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Denver's Oldest Restaurant


If you are a carnivore and you are passing through Colorado, you owe it to yourself to have dinner at Denver’s oldest restaurant, the Buckhorn Exchange. Yes, it is pricey, but it is a steakhouse to remember with a menu that includes exotic wild game dishes that you can’t find anywhere else. When you see the restaurant from the outside in one of Denver’s oldest neighborhoods, you might never guess that the place has been designated a National Historic Landmark. It looks like any other long, narrow brick building on a pleasant tree-lined street. Then you take in the unique details such as the large antlers mounted above the second floor windows. The printing on the cheery red awning over the front door confirms that “Denver’s Original Steakhouse” was established in 1893. Consider that for a moment. That means that for more than 120 years, this restaurant has been turning a profit since it was founded by one of Buffalo Bill Cody’s frontiersmen.

When you step inside, you start to see why the Buckhorn Exchange is so memorable. The hunting trophies mounted on the walls might remind you of a taxidermy museum. There are remarkably lifelike heads mounted everywhere, representing every possible critter that can be bagged on a hunting trip from huge elks to pheasants with brilliant plumage to little desert mammals stuffed and preserved in glass cases. Most of the animal heads are more than 80 years old. Meanwhile, all the available wall space around these trophies is filled with Wild West and Native American memorabilia in the form of paintings, drawings, and artifacts. It’s a feast for the eyes, and you might trip over your own feet on your way to your table, trying to see everything.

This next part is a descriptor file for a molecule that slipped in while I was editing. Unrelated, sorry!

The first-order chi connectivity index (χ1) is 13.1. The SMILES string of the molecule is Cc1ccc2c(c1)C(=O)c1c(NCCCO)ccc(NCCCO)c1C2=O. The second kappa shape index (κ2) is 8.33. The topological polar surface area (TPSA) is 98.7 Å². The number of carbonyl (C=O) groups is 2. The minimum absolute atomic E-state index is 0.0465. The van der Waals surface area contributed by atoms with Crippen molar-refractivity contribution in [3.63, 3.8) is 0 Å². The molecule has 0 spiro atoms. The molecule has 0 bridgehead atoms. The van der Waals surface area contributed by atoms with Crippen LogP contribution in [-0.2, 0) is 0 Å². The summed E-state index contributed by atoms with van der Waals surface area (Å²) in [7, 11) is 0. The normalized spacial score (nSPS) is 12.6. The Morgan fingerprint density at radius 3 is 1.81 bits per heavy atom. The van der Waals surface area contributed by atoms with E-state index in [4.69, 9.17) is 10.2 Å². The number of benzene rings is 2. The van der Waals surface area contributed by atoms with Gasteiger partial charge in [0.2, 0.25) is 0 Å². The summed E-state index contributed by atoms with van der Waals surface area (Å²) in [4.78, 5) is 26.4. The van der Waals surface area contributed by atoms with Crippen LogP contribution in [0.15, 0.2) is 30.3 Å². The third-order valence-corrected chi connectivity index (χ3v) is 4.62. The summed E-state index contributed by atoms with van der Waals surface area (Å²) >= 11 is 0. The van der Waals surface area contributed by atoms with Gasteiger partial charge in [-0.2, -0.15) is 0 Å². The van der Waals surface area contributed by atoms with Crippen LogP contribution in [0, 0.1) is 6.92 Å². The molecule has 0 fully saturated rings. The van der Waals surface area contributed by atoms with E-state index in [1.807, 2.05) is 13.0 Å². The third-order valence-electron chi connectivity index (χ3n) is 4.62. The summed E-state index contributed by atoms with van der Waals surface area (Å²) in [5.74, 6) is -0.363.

Upstairs is the saloon where you can see the first liquor license issued in Colorado hanging on the wall. The surface of the bar itself is hand-carved white oak imported from Germany in 1857. The saloon has a daily happy hour and features live country music Wednesday through Saturday. But the menu is what you really want to experience. Here you can lose yourself in the taste sensation of old favorites such as beefsteak, pot roast, barbecue ribs, salmon, and duck. You can get a gigantic steak at three-and-a-half or four pounds to be carved tableside and shared with all its side dishes between you and your guests. Or you could try some exotic wild game dishes such as elk, buffalo, quail, or rattlesnake. The last time I was there, I had the combination plate with quail, duck, and Cornish game hen, and it was delicious. Don’t forget to try the appetizers, which include some unusual things such as fried alligator tail. The house specialty is Rocky Mountain Oysters, which finds a culinary use for all those beef testicles left over when bull calves are turned into steers each spring. Waste not, want not, right? I didn’t try these, but I hear they’re more like chicken nuggets than oysters.

The Buckhorn Exchange (http://www.buckhorn.com/) is located at 1000 Osage St, which is just five minutes from downtown Denver CO. You should make a reservation at (303) 534-9505. The hours are

Lunch: Monday through Friday 11 AM to 2 PM
Supper:
- Monday through Thursday 5:30 PM to 9 PM,
- Friday and Saturday: 5:00 PM to 10 PM,
- Sunday 5:00 PM to 9 PM
Happy Hour: Monday through Friday 4 PM to 6 PM

Enjoy the free, weekly, no-spam Southwest USA newsletter emailed to you each Wednesday.
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Content copyright © 2014 by Karm Holladay. All rights reserved.
This content was written by Karm Holladay. If you wish to use this content in any manner, you need written permission. Contact Karm Holladay for details.

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